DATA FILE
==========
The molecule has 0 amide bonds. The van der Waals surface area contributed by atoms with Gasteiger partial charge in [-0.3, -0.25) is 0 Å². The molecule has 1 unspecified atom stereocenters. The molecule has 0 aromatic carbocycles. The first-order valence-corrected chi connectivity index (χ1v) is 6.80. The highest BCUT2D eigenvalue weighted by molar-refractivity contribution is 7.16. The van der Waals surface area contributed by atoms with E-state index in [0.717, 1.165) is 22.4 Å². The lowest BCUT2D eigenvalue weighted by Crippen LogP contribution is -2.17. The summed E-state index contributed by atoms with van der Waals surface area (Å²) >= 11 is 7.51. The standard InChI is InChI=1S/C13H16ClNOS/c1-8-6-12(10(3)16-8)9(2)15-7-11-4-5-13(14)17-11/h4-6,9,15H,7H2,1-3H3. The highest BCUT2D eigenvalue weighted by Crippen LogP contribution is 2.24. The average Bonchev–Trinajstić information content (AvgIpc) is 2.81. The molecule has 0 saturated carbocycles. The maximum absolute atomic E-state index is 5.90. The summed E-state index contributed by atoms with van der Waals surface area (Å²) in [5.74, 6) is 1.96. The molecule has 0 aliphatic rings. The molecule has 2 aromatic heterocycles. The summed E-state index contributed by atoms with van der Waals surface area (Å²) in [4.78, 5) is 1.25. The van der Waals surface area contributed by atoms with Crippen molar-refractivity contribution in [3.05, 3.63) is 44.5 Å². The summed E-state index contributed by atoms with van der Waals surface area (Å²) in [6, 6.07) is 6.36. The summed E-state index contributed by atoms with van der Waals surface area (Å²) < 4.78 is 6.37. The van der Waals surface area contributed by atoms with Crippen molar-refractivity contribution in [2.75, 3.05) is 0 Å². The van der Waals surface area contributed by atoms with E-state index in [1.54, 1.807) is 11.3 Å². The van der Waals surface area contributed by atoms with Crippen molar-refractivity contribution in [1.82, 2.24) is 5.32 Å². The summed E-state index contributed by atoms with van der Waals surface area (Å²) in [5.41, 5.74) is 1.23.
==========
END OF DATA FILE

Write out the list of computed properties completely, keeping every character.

The molecule has 0 amide bonds. The van der Waals surface area contributed by atoms with Gasteiger partial charge in [-0.3, -0.25) is 0 Å². The molecule has 1 unspecified atom stereocenters. The molecule has 0 aromatic carbocycles. The first-order valence-corrected chi connectivity index (χ1v) is 6.80. The highest BCUT2D eigenvalue weighted by molar-refractivity contribution is 7.16. The van der Waals surface area contributed by atoms with E-state index in [0.717, 1.165) is 22.4 Å². The lowest BCUT2D eigenvalue weighted by Crippen LogP contribution is -2.17. The summed E-state index contributed by atoms with van der Waals surface area (Å²) >= 11 is 7.51. The standard InChI is InChI=1S/C13H16ClNOS/c1-8-6-12(10(3)16-8)9(2)15-7-11-4-5-13(14)17-11/h4-6,9,15H,7H2,1-3H3. The highest BCUT2D eigenvalue weighted by Crippen LogP contribution is 2.24. The average Bonchev–Trinajstić information content (AvgIpc) is 2.81. The molecule has 0 saturated carbocycles. The maximum absolute atomic E-state index is 5.90. The summed E-state index contributed by atoms with van der Waals surface area (Å²) in [5.74, 6) is 1.96. The molecule has 0 aliphatic rings. The molecule has 2 aromatic heterocycles. The summed E-state index contributed by atoms with van der Waals surface area (Å²) in [4.78, 5) is 1.25. The van der Waals surface area contributed by atoms with Crippen molar-refractivity contribution in [3.05, 3.63) is 44.5 Å². The summed E-state index contributed by atoms with van der Waals surface area (Å²) in [6, 6.07) is 6.36. The summed E-state index contributed by atoms with van der Waals surface area (Å²) < 4.78 is 6.37. The van der Waals surface area contributed by atoms with Crippen molar-refractivity contribution in [2.75, 3.05) is 0 Å². The van der Waals surface area contributed by atoms with E-state index in [1.54, 1.807) is 11.3 Å². The van der Waals surface area contributed by atoms with Crippen molar-refractivity contribution in [1.82, 2.24) is 5.32 Å². The summed E-state index contributed by atoms with van der Waals surface area (Å²) in [5.41, 5.74) is 1.23.